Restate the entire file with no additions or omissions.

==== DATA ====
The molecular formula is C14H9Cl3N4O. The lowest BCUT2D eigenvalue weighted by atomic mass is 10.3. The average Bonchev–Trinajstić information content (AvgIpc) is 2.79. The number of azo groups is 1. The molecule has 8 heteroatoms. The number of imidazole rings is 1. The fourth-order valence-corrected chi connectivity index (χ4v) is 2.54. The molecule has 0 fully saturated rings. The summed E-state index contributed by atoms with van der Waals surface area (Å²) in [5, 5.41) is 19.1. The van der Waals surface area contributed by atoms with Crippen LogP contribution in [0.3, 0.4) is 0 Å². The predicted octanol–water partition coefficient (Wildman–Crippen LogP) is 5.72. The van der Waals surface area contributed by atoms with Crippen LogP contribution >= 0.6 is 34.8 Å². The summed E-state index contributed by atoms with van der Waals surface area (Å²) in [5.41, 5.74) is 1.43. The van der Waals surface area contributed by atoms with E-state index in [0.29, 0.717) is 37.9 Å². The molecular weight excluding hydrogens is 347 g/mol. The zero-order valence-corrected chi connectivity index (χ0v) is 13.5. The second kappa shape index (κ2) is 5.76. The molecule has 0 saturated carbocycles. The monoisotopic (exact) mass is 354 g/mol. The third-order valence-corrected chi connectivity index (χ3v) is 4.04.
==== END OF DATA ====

The molecular formula is C14H9Cl3N4O. The lowest BCUT2D eigenvalue weighted by atomic mass is 10.3. The average Bonchev–Trinajstić information content (AvgIpc) is 2.79. The number of azo groups is 1. The molecule has 8 heteroatoms. The number of imidazole rings is 1. The fourth-order valence-corrected chi connectivity index (χ4v) is 2.54. The molecule has 0 fully saturated rings. The summed E-state index contributed by atoms with van der Waals surface area (Å²) in [5, 5.41) is 19.1. The van der Waals surface area contributed by atoms with Crippen LogP contribution in [0.3, 0.4) is 0 Å². The predicted octanol–water partition coefficient (Wildman–Crippen LogP) is 5.72. The van der Waals surface area contributed by atoms with Crippen LogP contribution >= 0.6 is 34.8 Å². The summed E-state index contributed by atoms with van der Waals surface area (Å²) in [5.41, 5.74) is 1.43. The van der Waals surface area contributed by atoms with E-state index in [0.29, 0.717) is 37.9 Å². The molecular weight excluding hydrogens is 347 g/mol. The zero-order valence-corrected chi connectivity index (χ0v) is 13.5. The second kappa shape index (κ2) is 5.76. The molecule has 0 saturated carbocycles. The monoisotopic (exact) mass is 354 g/mol. The third-order valence-corrected chi connectivity index (χ3v) is 4.04.